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Despite the U.S.-China trade deal signed last week, the two countries appear headed for more confrontation, especially over high tech.One of China’s highest-profile tech executives, Huawei founder Ren Zhengfei, told the World Economic Forum (WEF) in Davos on Tuesday that he expects the U.S. to escalate its crackdown on Huawei. But he vowed that the world leader in building 5G networks is prepared to withstand further restrictions on its foreign markets and suppliers.Analysts say his remarks suggest that the Chinese may be ready to directly confront Americans in the global competition for high-tech advancements, which are seen at the core of trade frictions.Tech war is on”He [Ren] is fully aware that the tech competition between the U.S. and China will escalate. The U.S. has no plan to cut China some slack simply because they have just signed the Phase 1 deal. Both are now entering the battleground of their tech disputes,” said Lin Tsung-nan, professor of electrical engineering at National Taiwan University in Taipei.Beijing’s critics say Huawei acts as a virtual arm of the Chinese government, benefitting from favorable policies and funding that have sped its expansion around the world. They warn countries that allow Huawei to build their new wireless data networks that they are giving Beijing’s authoritarian government enormous influence over their security. Instead, U.S. officials argue, countries should trust American, European, Korean and other companies.Ren Zhengfei, founder and chief executive officer of Huawei Technologies, gestures during a session at the 50th World Economic Forum (WEF) annual meeting in Davos, Switzerland, Jan. 21, 2020.Provisions in the U.S.-China Phase 1 trade agreement aim to root out Chinese state policies that encourage intellectual property theft and forced technology transfers. However the deal leaves open questions about enforcement. Many, including Huawei chief Ren, remain skeptical that the countries will reach an agreement on such issues.Speaking to the audience in Davos, Ren said he believes the United States will escalate its crackdown on Huawei, but that the impact will be minimal as the company has adapted to restrictions imposed since last year.Huawei and its 46 affiliates were targeted in 2019 after the U.S. government concluded that the company has long engaged in activities contrary to U.S. national security. Ren’s daughter, Huawei Chief Financial Officer Meng Wanzhou, is fighting an extradition case in Canada stemming from allegations she committed fraud by lying about Huawei’s relationship with an affiliate doing business in Iran.Huawei’s Plan BAnalysts have mixed views about the long-term impact of the blacklisting on Huawei. Ren said he is optimistic because Huawei has invested hundreds of billions of dollars in its own core technology over the past few years, including chips and software. Last year, the company released its own operating system, called HarmonyOS, though, so far, it hasn’t been installed in any of the company’s smartphones.It has also released a flagship smartphone, the Mate 30, without licensed Google Android software. Sales in China have been in line with expectations, although its global sales target of 20 million units is yet to be met.FILE – Richard Yu, head of Huawei’s consumer business group, speaks on stage during a presentation to reveal Huawei’s latest smartphones Mate 30 and Mate 30 Pro in Munich, Germany, Sept. 19, 2019.But Professor Lin said the ultimate challenge facing Huawei lies ahead.”The real test will come after the U.S. completely cuts off [Huawei’s] access to American technology and relevant exchanges. Huawei will then have to prove if its products, manufactured based on its so-called plan B, will continue to be competitive in overseas markets,” the professor said.More tech restrictionsAfter having restricted Huawei’s access to American technology, the United States is reportedly looking to introduce a stricter rule that could block Huawei’s access to an increased number of foreign-made goods.Media reports said the United States plans, among other things, to force Taiwan Semiconductor Manufacturing Co (TSMC), the world’s largest contract chipmaker, to limit its supplies of 14 nanometer chips to Huawei.  Washington is also lobbying other countries, such as Britain and Germany, to bar Huawei — which it accuses of spying for the Chinese government — from the buildup of their next-generation mobile networks known as 5G.  Whether U.S. allies will be persuaded to block Huawei from building their 5G networks remains uncertain, but Lin said the stakes in the standoff are clear.”If China succeeds in using Huawei to dominate [the global 5G network], the free world will gradually fall into China’s high-tech iron curtain. That’s why the U.S. has turned aggressive in blocking Huawei, which has strived after having had copied code from Cisco’s [router software] technology a decade ago,” Lin said.Escalating tensionsSong Hong at the Institute of World Economics and Politics under the Chinese Academy of Social Sciences said he’s worried the U.S. may widen its target to include more Chinese tech firms.But he said Beijing is adapting to the new reality by gradually cutting its dependence on the U.S. technology.”China has greatly strengthened its tech capabilities. I think Huawei’s [Ren] speaks on behalf of most Chinese businesses. That is, if you try to block me, I have no choice but to work to find other solutions,” he said.An executive from China’s tech sector, who spoke to VOA on the condition of anonymity, said he’s not worried that the U.S.-China tech war will escalate. But he said China should respond to U.S. concerns.”The U.S. has made a great contribution [to the world’s tech development] and now come up with some requests. I find that reasonable, right? I think China, as a responsible country, should respect and communicate well [with the U.S.] on a reasonable basis,” he said.  Huawei chief financial officer Meng Wanzhou leaves her Vancouver home with her security detail for an extradition hearing in British Columbia Supreme Court in Vancouver, British Colombia, Jan. 21, 2020.Warning from Meng’s caseWhile tech executives look at how the long-term competition between the two countries will play out, the fate of Meng — the daughter of Huawei’s founder — will impact relations in the short term. Canada has begun week-long court hearings to determine whether to extradite Meng to the United States to stand trial on fraud charges linked to the alleged violation of U.S. sanctions against Iran.Meng, who was arrested in late 2018 in Canada, denies any wrongdoing.Regardless of the outcome of the case, said Lin of National Taiwan University, the United States has succeeded in sending a warning to those who have harmed or plan to go against U.S. tech interests.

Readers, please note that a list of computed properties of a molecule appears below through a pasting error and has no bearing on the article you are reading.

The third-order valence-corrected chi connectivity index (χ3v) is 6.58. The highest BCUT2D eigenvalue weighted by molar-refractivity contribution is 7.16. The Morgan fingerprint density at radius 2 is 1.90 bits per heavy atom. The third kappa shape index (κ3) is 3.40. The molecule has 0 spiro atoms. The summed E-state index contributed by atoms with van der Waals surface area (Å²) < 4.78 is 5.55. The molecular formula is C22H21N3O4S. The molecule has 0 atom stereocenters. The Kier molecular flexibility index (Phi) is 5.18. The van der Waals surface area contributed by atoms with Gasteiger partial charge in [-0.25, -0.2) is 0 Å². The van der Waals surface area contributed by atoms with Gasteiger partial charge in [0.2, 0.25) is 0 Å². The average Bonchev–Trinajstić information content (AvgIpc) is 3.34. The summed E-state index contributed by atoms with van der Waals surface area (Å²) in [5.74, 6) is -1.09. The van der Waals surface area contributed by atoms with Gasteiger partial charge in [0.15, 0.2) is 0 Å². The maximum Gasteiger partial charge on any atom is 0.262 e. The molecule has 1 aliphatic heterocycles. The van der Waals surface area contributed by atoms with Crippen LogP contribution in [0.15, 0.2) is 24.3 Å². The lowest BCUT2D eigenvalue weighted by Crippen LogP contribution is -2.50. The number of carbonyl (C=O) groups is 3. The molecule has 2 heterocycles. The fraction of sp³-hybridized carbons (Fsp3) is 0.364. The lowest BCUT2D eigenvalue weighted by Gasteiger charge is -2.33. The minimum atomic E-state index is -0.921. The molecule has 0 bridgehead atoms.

UN Calls for Probe Into Possible Hacking of Bezos’ Phone